Most people thought comics were just goofy stories for total geeks. Perhaps the premise of superpowerful beings was puerile and unrealistic compared to our mundane real world. But those of us who actually read comics discovered that the stories were serious, and the writing and characterizations of the comics were of outstanding quality. It has been widely said (such as in M. Night Shyamalan’s excellent movie “Unbreakable”) that comic book tales are modern epic sagas, high tech counterparts of Beowulf and Homer, classic stories depicting archetypical heroes and villains, embodying the ongoing struggle between good and evil. There was great depth in these humble stories printed on newsprint.
Even among nerdy comics readers, Superman was for nerds. He was not as “cool” as the Marvel superheroes. But I didn’t care. I could relate to the character of Superman. Unlike most people, I understood the subtext of the story. Deep down, he really was Clark Kent at heart and just pretended to be Superman. He was Kal-El, a survivor of a dead planet, all alone in the worst way. He had a desperate need to fit in, to be normal, to just be one of the guys. For this reason, Clark took on the mantle of Superman and embraced his role as defender of the weak and vulnerable. Clark really was just a nerd, just like me. And what little boy didn’t wish he could put on a cape and fly like Superman.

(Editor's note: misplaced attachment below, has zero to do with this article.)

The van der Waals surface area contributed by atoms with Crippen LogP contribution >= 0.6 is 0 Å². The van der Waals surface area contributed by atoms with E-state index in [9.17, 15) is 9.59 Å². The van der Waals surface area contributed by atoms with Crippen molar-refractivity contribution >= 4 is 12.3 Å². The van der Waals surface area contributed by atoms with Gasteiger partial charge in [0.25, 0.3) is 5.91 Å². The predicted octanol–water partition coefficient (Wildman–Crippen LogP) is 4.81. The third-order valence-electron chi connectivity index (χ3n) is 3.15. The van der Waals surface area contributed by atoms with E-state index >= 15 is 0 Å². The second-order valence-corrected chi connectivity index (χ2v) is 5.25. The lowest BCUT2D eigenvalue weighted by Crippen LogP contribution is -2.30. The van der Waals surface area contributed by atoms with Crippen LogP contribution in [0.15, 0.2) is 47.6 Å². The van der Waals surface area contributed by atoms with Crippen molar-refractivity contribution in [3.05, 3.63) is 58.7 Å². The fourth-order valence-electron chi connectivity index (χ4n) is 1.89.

As I matured, I grew weary of the “neverending saga” of superhero stories. Superman can only save the world so many times before it becomes a bore. Like Mr. Incredible said, “I wish the world would just stay saved!” And my tastes in reading developed along more literary lines. As the Apostle wrote:
When I was a child, I spake as a child, I understood as a child, I thought as a child: but when I became a man, I put away childish things. (1 Corinthians 13:11).
But my youthful enthusiasm for colorful comic stories led me to appreciate the value and potential of illustration as a medium. I discovered a movement started by comics pioneer Will Eisner of using “sequential art” for constructive, pedagogical purposes, instead of just re-telling the same silly stories. This eventually led to the discovery at age 29 that multiple-panel illustrations were ideal for teaching astronomy. Since astronomy is a visual subject, a visual medium is preferable for depicting sky events and their celestial circumstances.
This visualization of astronomy led to my illusrated work with Sky & Telescope magazine and the Astronomical Society of the Pacific in the late 90s and early 00s, and my work with Classical Astronomy ever since. I’ve heard from many enthusiastic readers over the years who have appreciated how illustration is able to make simple the complexities of astronomy.
But none of this would have likely occurred had I never made friends with my old buddy Superman! So even though the current writers have steered the character onto a political tangent, while the left gloats over its latest conquest, I remain grateful to the original creators, along with the early writers and artists, for providing inspiration to my young life.